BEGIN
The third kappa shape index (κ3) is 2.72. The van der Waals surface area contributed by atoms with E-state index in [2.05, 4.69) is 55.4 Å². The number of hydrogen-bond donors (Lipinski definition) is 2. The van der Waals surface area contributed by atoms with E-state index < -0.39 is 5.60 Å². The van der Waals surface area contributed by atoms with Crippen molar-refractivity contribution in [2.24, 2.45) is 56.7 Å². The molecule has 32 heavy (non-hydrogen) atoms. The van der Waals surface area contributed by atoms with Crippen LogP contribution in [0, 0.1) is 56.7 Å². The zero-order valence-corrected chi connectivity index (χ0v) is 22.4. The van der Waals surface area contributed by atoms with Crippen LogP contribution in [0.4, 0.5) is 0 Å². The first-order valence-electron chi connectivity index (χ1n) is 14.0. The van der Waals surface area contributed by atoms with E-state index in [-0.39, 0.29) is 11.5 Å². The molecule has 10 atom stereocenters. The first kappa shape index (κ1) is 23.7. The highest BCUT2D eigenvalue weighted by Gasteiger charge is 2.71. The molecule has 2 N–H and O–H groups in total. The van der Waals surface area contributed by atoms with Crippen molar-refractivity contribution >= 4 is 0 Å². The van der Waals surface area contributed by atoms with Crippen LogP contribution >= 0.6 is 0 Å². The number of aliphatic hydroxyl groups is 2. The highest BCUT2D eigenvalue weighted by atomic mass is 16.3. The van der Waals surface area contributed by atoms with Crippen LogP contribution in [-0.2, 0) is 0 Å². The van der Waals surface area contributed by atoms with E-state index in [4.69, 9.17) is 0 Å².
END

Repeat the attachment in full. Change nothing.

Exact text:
The third kappa shape index (κ3) is 2.72. The van der Waals surface area contributed by atoms with E-state index in [2.05, 4.69) is 55.4 Å². The number of hydrogen-bond donors (Lipinski definition) is 2. The van der Waals surface area contributed by atoms with E-state index < -0.39 is 5.60 Å². The van der Waals surface area contributed by atoms with Crippen molar-refractivity contribution in [2.24, 2.45) is 56.7 Å². The molecule has 32 heavy (non-hydrogen) atoms. The van der Waals surface area contributed by atoms with Crippen LogP contribution in [0, 0.1) is 56.7 Å². The zero-order valence-corrected chi connectivity index (χ0v) is 22.4. The van der Waals surface area contributed by atoms with Crippen LogP contribution in [0.4, 0.5) is 0 Å². The first-order valence-electron chi connectivity index (χ1n) is 14.0. The van der Waals surface area contributed by atoms with E-state index in [-0.39, 0.29) is 11.5 Å². The molecule has 10 atom stereocenters. The first kappa shape index (κ1) is 23.7. The highest BCUT2D eigenvalue weighted by Gasteiger charge is 2.71. The molecule has 2 N–H and O–H groups in total. The van der Waals surface area contributed by atoms with Crippen molar-refractivity contribution >= 4 is 0 Å². The van der Waals surface area contributed by atoms with Crippen LogP contribution >= 0.6 is 0 Å². The number of aliphatic hydroxyl groups is 2. The highest BCUT2D eigenvalue weighted by atomic mass is 16.3. The van der Waals surface area contributed by atoms with Crippen LogP contribution in [-0.2, 0) is 0 Å². The van der Waals surface area contributed by atoms with E-state index in [4.69, 9.17) is 0 Å².